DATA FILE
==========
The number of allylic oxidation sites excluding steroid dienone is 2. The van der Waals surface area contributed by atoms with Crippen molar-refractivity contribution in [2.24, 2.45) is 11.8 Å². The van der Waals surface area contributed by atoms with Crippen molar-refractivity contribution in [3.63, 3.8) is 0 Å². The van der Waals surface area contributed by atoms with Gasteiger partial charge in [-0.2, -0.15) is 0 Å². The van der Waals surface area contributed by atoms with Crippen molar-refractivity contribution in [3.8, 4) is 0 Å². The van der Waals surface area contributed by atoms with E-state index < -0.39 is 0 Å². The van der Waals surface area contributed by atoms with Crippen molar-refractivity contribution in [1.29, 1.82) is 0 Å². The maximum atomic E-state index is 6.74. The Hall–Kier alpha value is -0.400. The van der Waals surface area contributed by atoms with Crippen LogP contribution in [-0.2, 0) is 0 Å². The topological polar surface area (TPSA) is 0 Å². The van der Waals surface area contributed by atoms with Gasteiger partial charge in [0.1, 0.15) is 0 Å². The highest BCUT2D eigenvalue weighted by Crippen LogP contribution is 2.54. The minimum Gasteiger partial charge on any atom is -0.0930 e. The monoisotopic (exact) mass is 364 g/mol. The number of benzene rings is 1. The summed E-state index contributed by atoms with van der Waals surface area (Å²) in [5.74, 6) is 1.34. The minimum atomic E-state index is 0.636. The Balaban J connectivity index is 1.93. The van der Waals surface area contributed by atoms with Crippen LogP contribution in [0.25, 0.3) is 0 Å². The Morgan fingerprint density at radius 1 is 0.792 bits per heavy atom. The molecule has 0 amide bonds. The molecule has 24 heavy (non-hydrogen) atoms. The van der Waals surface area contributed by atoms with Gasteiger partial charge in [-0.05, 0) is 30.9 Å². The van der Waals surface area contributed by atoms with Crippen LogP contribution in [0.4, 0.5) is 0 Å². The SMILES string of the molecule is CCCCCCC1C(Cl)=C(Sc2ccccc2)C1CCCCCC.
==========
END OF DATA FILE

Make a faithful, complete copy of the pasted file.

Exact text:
The number of allylic oxidation sites excluding steroid dienone is 2. The van der Waals surface area contributed by atoms with Crippen molar-refractivity contribution in [2.24, 2.45) is 11.8 Å². The van der Waals surface area contributed by atoms with Crippen molar-refractivity contribution in [3.63, 3.8) is 0 Å². The van der Waals surface area contributed by atoms with Gasteiger partial charge in [-0.2, -0.15) is 0 Å². The van der Waals surface area contributed by atoms with Crippen molar-refractivity contribution in [3.8, 4) is 0 Å². The van der Waals surface area contributed by atoms with E-state index < -0.39 is 0 Å². The van der Waals surface area contributed by atoms with Crippen molar-refractivity contribution in [1.29, 1.82) is 0 Å². The maximum atomic E-state index is 6.74. The Hall–Kier alpha value is -0.400. The van der Waals surface area contributed by atoms with Crippen LogP contribution in [-0.2, 0) is 0 Å². The topological polar surface area (TPSA) is 0 Å². The van der Waals surface area contributed by atoms with Gasteiger partial charge in [0.1, 0.15) is 0 Å². The highest BCUT2D eigenvalue weighted by Crippen LogP contribution is 2.54. The minimum Gasteiger partial charge on any atom is -0.0930 e. The monoisotopic (exact) mass is 364 g/mol. The number of benzene rings is 1. The summed E-state index contributed by atoms with van der Waals surface area (Å²) in [5.74, 6) is 1.34. The minimum atomic E-state index is 0.636. The Balaban J connectivity index is 1.93. The van der Waals surface area contributed by atoms with Crippen LogP contribution in [0.25, 0.3) is 0 Å². The Morgan fingerprint density at radius 1 is 0.792 bits per heavy atom. The molecule has 0 amide bonds. The molecule has 24 heavy (non-hydrogen) atoms. The van der Waals surface area contributed by atoms with Gasteiger partial charge in [-0.05, 0) is 30.9 Å². The van der Waals surface area contributed by atoms with Crippen LogP contribution in [0.4, 0.5) is 0 Å². The SMILES string of the molecule is CCCCCCC1C(Cl)=C(Sc2ccccc2)C1CCCCCC.